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View Full Version : [ubuntu] Help with RAID 0 partitioning



Rick Abraham
August 12th, 2009, 01:55 PM
Hi guys well I have just done it and deleted Windows 7 from my laptop and what a feeling that was LOL
I have just decided to become a Ubuntu user and I like the look of it, over the years I have been a avid Mac user and can see many similar things between the two operating systems.
I have just downloaded Ubuntu 9.04 Alternate CD 64bit and want to install it on my laptop and start learning about Linux.
Im all excited.
BUT I require a little help understanding a few things.
I want to set up a Software based RAID 0 for performance I have 2x 500GB 7200 rpm drives in my laptop but the Linux partitions confuse me a little.

I believe that I dont require a swap partition due to I have 8GB of RAM and think that should do the job ok for all the applications I will be using.
Whats the go with the /root, /boot and /home partitions how do I set them up on the 2 drives and what size should I make each partition.
Im not going to worry about leaving any free space for NTFS partitions as Windows may go back on this PC but would be under a VMware virtual setup.

Any help would be great and or URL links to some great NEWBIE step by step guides.
Cheers Rick

Grannun
August 12th, 2009, 03:26 PM
well first off, check to see if your motherboard supports hardware raid (which I assume it does since it has 2*500gb in it from the factory right?) If it does, I beleive you set up the raid in the BIOS which makes life easier. Second, you still need swap space since it is used for hibernation.

Rick Abraham
August 13th, 2009, 10:01 AM
Actually my laptop does not have hardware RAID even though it was shipped with 2 hard drives strange isnt it.
I believe the 1737 model above mine had hardware RAID but they both use the same case etc.
So a software RAID 0 is my only option.
I am going to use the entire space of my hard drives for Ubuntu as Im sick of Windows issues.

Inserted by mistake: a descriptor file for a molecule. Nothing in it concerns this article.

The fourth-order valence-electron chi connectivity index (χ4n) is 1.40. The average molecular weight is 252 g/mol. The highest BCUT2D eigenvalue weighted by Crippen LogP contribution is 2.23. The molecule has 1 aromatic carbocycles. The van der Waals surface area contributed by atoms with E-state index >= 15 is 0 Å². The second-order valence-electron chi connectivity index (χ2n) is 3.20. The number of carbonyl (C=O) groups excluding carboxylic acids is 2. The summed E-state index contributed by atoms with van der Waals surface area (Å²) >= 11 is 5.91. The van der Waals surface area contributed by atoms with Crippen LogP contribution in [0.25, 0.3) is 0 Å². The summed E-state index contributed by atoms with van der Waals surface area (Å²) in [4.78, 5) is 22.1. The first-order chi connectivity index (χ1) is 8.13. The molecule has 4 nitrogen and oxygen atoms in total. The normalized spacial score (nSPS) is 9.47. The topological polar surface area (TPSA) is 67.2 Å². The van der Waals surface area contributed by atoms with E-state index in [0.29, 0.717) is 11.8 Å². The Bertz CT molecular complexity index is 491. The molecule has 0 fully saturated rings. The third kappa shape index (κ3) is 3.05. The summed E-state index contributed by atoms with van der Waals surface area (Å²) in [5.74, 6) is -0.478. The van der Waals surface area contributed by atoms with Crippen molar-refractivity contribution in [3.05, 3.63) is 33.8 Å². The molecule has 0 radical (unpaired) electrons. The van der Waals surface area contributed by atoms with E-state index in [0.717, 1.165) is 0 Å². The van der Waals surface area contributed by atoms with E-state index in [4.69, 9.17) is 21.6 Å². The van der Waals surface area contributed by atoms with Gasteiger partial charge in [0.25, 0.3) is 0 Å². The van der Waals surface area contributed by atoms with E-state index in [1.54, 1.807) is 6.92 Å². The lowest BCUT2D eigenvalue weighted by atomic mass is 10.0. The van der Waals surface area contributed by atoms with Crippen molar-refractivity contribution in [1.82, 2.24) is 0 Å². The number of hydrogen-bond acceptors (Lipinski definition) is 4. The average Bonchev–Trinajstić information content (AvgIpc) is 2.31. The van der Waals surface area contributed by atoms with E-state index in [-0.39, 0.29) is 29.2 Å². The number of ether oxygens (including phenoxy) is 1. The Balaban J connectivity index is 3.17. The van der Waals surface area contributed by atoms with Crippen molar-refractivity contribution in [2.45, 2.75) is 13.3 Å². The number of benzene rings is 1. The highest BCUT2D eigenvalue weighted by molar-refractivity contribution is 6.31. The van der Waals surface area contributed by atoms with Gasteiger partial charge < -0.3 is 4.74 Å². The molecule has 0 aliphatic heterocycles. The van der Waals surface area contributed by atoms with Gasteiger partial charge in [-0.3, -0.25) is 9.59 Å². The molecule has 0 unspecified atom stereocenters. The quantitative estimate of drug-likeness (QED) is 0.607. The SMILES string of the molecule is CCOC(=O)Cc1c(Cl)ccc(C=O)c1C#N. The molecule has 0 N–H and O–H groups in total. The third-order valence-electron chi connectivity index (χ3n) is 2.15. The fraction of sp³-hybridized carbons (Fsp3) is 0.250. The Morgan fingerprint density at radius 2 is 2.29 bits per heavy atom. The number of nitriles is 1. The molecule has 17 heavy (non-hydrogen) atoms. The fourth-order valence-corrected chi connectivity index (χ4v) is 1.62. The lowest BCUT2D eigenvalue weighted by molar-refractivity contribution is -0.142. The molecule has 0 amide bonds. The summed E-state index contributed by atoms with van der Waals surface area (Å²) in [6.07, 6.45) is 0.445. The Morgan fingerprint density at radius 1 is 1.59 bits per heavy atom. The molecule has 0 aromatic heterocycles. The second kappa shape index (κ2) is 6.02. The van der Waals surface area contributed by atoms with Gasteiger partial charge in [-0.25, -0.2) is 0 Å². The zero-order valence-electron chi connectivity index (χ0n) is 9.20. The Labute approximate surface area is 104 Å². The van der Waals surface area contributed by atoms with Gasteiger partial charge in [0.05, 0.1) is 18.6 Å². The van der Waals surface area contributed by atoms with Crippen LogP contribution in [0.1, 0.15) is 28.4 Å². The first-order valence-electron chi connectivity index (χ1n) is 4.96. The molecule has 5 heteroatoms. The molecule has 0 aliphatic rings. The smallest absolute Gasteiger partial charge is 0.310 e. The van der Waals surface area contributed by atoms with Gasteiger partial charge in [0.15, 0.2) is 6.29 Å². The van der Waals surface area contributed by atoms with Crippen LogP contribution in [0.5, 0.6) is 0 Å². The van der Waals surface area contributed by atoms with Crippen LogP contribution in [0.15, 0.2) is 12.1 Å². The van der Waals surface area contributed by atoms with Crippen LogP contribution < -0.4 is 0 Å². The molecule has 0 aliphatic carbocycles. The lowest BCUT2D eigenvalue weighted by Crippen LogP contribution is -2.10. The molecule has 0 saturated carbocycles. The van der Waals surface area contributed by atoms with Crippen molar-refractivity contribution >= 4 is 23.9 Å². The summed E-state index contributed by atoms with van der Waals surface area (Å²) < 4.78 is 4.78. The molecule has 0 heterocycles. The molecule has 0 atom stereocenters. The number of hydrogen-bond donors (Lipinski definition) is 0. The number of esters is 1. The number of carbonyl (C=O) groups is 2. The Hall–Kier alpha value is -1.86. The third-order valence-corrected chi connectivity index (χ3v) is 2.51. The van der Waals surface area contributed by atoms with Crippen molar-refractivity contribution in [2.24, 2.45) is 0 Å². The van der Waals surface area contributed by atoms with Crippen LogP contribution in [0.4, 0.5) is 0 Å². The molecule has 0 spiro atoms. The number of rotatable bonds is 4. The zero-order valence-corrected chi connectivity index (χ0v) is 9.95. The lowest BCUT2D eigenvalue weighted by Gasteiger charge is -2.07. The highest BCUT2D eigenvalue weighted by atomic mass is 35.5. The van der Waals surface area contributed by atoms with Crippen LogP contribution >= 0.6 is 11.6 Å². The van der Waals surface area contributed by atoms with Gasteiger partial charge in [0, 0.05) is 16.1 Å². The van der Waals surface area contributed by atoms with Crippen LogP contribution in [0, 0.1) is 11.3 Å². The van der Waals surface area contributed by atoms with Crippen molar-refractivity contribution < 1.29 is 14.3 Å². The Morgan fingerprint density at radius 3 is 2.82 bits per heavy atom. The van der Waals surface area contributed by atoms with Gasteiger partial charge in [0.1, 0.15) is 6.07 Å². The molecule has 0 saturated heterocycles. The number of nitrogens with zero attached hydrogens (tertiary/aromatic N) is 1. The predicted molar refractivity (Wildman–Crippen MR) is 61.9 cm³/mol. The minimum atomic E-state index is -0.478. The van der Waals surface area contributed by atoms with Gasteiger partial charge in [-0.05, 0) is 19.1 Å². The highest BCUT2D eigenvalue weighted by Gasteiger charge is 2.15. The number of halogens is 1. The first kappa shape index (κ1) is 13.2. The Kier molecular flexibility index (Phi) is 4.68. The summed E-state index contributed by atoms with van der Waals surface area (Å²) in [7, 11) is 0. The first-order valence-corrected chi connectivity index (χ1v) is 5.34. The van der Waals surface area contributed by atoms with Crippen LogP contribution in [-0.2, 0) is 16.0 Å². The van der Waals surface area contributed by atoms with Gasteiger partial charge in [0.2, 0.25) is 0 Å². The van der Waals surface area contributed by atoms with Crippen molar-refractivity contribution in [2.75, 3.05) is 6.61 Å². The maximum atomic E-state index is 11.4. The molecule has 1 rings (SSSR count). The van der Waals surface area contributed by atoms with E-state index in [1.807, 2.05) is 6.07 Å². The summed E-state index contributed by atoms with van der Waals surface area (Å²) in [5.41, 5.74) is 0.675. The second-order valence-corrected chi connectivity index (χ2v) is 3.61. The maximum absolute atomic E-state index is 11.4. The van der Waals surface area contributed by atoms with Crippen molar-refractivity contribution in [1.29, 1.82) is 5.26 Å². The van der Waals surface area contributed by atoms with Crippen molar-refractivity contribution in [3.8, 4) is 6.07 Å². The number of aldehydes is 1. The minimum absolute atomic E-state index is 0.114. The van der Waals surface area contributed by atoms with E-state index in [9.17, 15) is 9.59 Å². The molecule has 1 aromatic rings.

I just am unsure of the partition sizes that I should have for /root, /boot and /home

Zack McCool
August 13th, 2009, 10:16 AM
/boot is good at 150M.
/ (The root partition) depends on your needs. I usually use 20GB and the remaining space for /home.

Also, as has been said previously, if you plan to hibernate, you should have a swap partition that's at least as big as RAM.

porchrat
August 13th, 2009, 11:07 AM
Actually my laptop does not have hardware RAID even though it was shipped with 2 hard drives strange isnt it.
I believe the 1737 model above mine had hardware RAID but they both use the same case etc.
So a software RAID 0 is my only option.
I am going to use the entire space of my hard drives for Ubuntu as Im sick of Windows issues.
I just am unsure of the partition sizes that I should have for /root, /boot and /home

Honestly you are going to find a lot of conflicting opinions on the size of the various partitions. It all depends on what you are going to be doing with the machine as to how big you want your /home versus your root.

Rick Abraham
August 13th, 2009, 11:14 AM
Thanks guys for all the info.
Have I got this correct all your program applications are stored in the /root partition and personal documents, music, videos etc is stored in your /home partition

is this the basic way of looking at things

wizard10000
August 13th, 2009, 12:49 PM
Forgive me for straying OT but any system (and especially any RAID0 system) needs a *tested* backup strategy.

Statistically RAID0 doubles your chances for data loss.

Zack McCool
August 14th, 2009, 10:27 AM
Thanks guys for all the info.
Have I got this correct all your program applications are stored in the /root partition and personal documents, music, videos etc is stored in your /home partition

is this the basic way of looking at things

Not exactly.

Most applications are stored in the /usr branch. If you do not have a separate partition for /usr, then yes, it will be a part of /. Some applications will also install in /opt, but not that many, and if you don't have a separate partition for it, then it, again, is still a part of /.

Also, as stated above, using RAID0 increases your chances of a failure. If one of the drives fails, everything is gone. Be sure that you back up your data frequently, and test the backups.